Strep B is short for Group B streptococcus (GBS) which is a type of bacteria that lives in the bowel/vagina as part of the normal flora during or outside of pregnancy. Between one in three, and one in ten pregnant women carry GBS though it can come and go in the vagina and bowel of most women.
For some exposed babies, GBS can grow on the skin. Much less commonly GBS can enter the newborn’s body and cause serious infection. Early onset GBS occurs in the first week of life or late onset GBS from week one to 3 months.
In more recent years it has become common to test for GBS. Because of the bacteria’s transitory nature women are tested later in pregnancy (at around 35-37 weeks). If a swab test is positive, antibiotics are usually recommended and given intravenously every 4 hours during labour. Penicillin is usually the antibiotic of choice as other antibiotics tend to destroy a wider range of bacteria, including the friendly ones which leads to overgrowth of potentially harmful ones. These other antibiotics may be the only alternative for women allergic to penicillin.
There has been an international debate as to whether all women should be checked and treated accordingly or just women at risk.
Risk factors for GBS
- Gestation of less than 37 weeks
- Prolonged rupture of membranes (over 18 hours)
- High fever in labour
- Previously infected baby
Some countries have opted for universal screening and some have not. Screening treatment does not prevent late onset GBS, rates of which have remained the same in the USA despite widespread screening and antibiotics.
Although the incidence of newborn GBS has decreased in the States where universal screening occurs, the benefits need to be weighed against possible risks to mothers and babies.
Possible risks of universal GBS screening
- Cost and inconvenience of screening.
- The effect of positive results can cause anxiety and worry for parents especially those ill informed about the relatively low risks involved.
- Allergic/ anaphylactic responses to antibiotics.
- Increased risk of late onset infection due to resistance to antibiotics which is already a serious world wide problem. One study in the US found that the risk of serious bacterial infections of babies exposed to broad spectrum antibiotics was 5 times higher than that of babies not exposed to antibiotics.
- The unknown and under researched impact of antibiotics on newborn gut flora, especially broad spectrum antibiotics. The flora which first colonizes the newborn’s gut influences long term health, immune function and susceptibility to allergy. One large study showed that children exposed to antibiotics at delivery were 20% more likely to wheeze in the first 2 years and 40% more likely to have a wheeze persisting to 7 years , compared to unexposed infants.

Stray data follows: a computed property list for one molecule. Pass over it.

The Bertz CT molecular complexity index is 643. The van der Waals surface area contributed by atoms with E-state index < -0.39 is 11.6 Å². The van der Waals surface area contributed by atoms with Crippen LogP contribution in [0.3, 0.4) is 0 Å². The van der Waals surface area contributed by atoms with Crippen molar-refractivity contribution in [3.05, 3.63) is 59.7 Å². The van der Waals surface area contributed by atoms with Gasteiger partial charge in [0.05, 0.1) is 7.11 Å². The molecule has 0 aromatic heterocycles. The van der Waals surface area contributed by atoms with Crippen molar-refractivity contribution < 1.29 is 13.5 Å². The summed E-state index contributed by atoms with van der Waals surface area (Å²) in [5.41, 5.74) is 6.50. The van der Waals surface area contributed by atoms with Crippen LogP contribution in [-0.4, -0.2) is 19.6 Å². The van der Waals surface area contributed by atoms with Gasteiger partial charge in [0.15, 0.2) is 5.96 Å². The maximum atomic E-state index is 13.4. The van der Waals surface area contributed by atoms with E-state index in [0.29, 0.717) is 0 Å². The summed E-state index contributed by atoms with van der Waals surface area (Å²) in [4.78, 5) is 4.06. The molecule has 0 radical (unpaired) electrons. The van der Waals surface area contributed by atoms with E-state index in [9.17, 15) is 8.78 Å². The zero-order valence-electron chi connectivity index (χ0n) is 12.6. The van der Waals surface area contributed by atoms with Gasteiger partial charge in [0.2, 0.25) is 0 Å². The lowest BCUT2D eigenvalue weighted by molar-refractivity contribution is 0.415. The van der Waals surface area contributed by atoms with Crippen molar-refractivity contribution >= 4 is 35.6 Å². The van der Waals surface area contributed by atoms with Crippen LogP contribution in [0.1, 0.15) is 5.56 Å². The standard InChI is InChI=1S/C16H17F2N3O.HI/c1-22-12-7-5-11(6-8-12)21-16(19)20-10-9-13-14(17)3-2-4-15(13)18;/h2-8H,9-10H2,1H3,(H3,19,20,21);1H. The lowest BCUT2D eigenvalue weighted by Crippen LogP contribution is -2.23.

- Changes in gut flora have also been linked to diabetes, cancer, inflammatory bowel disease and obesity in later life.
- Use of antibiotics focuses on short term effects of eradication GBS but neglects the possible long term effects.
- The difficulty for women wanting to give birth outside of the hospital setting.
There are alternatives
- Improving bowel flora through diet by increasing fermented foods like yogurt, kefi, miso, kombucha, sauerkraut.
- Immune support like Vit C, garlic, propolis, echinacea
- Garlic can also be inserted in the vagina for 4 – 5 consecutive nights.
- For women who wish to avoid antibiotics it is advisable to also avoid intervention in labour where possible.
Procedures that risk sweeping bacteria from the lower vagina to the cervix such as frequent vaginal examinations, ‘stretch and sweep’, artificial rupture of membranes, applying a foetal scalp electrode should be avoided if possible. It has been suggested that upright positions in labour also discourage ascending infections.
It should be noted that any newborn showing any symptoms of infection will be promptly admitted to the newborn intensive care unit and treated promptly with antibiotics. Modern treatment will prevent death for 90%-96% of newborns with GBS. The down side of this is early separation and treatment with a broad spectrum antibiotic as opposed to penicillin which is less harmful to gut flora.
Reference: Gentle birth, gentle mothering by Dr Sarah J. Buckley